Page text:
Logistics: Afghan Aerial Tankers Evicted


June 3, 2010: Due to problems negotiating a new contract to supply jet fuel, the United States has temporally halted aerial refueling aircraft from operating out of Manas air base in Kyrghyzstan. These tankers will now operate from other bases in the region, a move that will be more expensive. Manas is mainly a base for U.S. Air Force tankers (that refuel about 30 aircraft a day over Afghanistan) and a staging area for supplies that are brought through Russia by railroad, then flown into Afghanistan from Manas. For the aerial tankers, their fuel and other supplies also come in via rail. While flying through Russia is cheaper than coming in through Pakistan (via the Persian Gulf and Indian Ocean), railroad is more than ten times cheaper than any air route.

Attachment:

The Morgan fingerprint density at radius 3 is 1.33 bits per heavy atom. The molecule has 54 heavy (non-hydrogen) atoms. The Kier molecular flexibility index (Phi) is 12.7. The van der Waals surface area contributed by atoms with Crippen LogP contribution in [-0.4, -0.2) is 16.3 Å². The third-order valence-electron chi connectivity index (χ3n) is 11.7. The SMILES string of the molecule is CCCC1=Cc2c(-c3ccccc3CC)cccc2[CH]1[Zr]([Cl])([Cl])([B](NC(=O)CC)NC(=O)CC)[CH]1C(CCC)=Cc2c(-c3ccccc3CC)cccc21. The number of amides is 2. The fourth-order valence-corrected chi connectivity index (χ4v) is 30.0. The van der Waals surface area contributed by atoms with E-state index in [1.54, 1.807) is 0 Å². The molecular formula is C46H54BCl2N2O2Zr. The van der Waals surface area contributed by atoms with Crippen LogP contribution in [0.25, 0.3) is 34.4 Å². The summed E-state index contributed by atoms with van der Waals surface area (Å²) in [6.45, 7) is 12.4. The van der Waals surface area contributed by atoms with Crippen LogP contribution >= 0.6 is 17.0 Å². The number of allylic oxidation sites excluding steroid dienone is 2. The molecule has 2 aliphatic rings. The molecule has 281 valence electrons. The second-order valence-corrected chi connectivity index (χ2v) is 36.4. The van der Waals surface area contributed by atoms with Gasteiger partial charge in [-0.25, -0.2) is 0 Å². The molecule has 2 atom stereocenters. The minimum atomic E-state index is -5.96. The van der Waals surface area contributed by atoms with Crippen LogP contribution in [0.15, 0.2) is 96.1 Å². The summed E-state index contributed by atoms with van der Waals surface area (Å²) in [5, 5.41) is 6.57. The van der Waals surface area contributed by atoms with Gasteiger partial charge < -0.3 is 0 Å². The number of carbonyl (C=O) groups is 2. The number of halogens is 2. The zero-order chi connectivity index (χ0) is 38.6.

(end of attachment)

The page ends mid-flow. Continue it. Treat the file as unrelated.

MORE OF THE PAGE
Most of the through flights via Russia are carrying military personnel (50,000 or more a month), and these were suspended for over a week last month because of the current revolution in Kyrghyzstan. But the aerial tanker flights, which account for most of the activity at Manas, continued. But then the new Kyrghyzstan government discovered that the family of the recently deposed president Bakiyev were making a lot of money from sales of jet fuel to the Americans at Manas. Sales of jet fuel to American forces in the Manas air base were controlled by members of the Bakiyev family, who got about $100 million a year from bribes on that alone. The new Kyrghyzstan government claims that American officials were involved in arranging the cut of fuel sales for Bakiyev. The government Kyrghyzstan refuses to produce any proof until their investigation is complete. Until then, there's no fuel for the American KC-135 tankers.





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